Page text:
Freedom of Speech and Diversity

15 Jan

In the wake of the events in Paris, I’m thinking about freedom of speech.

I’m not a cartoonist or a journalist.
But what I do know is that it is a lot easier to make fun of, criticize, demean, or negatively highlight something or someone when they are “not like me”.

It’s easier to point fingers, to think of something as “odd”, “weird”, “unfair” or even “funny” when one doesn’t have the inside perspective, understanding or context.
That is why gay jokes are still heard in the workplace and at school, and the attempted suicide rates for transgender youth are even higher than their lesbian, gay and bisexual peers. As two examples.

With this in mind, who are we talking about, pointing fingers at, or ridiculing the most? It’s definitely not the “dominant” group in society. That is where the privilege and power lie, and those things afford some protection from public ridicule, scrutiny and attempts at humour at one’s expense. No one is telling straight white able bodied male jokes at the office. For example.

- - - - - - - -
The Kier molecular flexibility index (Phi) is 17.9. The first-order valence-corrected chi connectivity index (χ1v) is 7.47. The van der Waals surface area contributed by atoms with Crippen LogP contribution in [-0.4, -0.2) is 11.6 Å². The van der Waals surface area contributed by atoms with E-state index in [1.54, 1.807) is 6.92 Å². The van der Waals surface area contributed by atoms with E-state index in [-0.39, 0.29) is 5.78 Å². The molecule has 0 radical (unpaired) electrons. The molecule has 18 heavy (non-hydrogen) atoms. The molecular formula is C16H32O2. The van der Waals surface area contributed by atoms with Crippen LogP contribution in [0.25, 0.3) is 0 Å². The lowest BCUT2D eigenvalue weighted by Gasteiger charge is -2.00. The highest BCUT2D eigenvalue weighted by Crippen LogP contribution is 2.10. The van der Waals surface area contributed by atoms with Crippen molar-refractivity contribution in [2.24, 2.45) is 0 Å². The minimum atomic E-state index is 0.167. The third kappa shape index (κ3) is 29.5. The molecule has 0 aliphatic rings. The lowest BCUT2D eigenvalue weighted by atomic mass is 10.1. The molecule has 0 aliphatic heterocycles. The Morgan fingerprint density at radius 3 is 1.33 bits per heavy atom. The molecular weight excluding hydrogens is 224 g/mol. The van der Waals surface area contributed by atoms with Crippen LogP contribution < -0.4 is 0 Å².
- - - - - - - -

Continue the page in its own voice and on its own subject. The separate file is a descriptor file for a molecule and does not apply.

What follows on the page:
I think that freedom of speech brings with it a responsibility to examine (or at least be willing to) what we don’t know about a situation, belief, culture, or person and consider the impact that our often uninformed and always biased words and opinions have on others.

Maybe if we did that, the world would be a safer and kinder place.

See more.

copyright 2015 Annemarie Shrouder
Speaker and facilitator on issues of Diversity and Inclusion.


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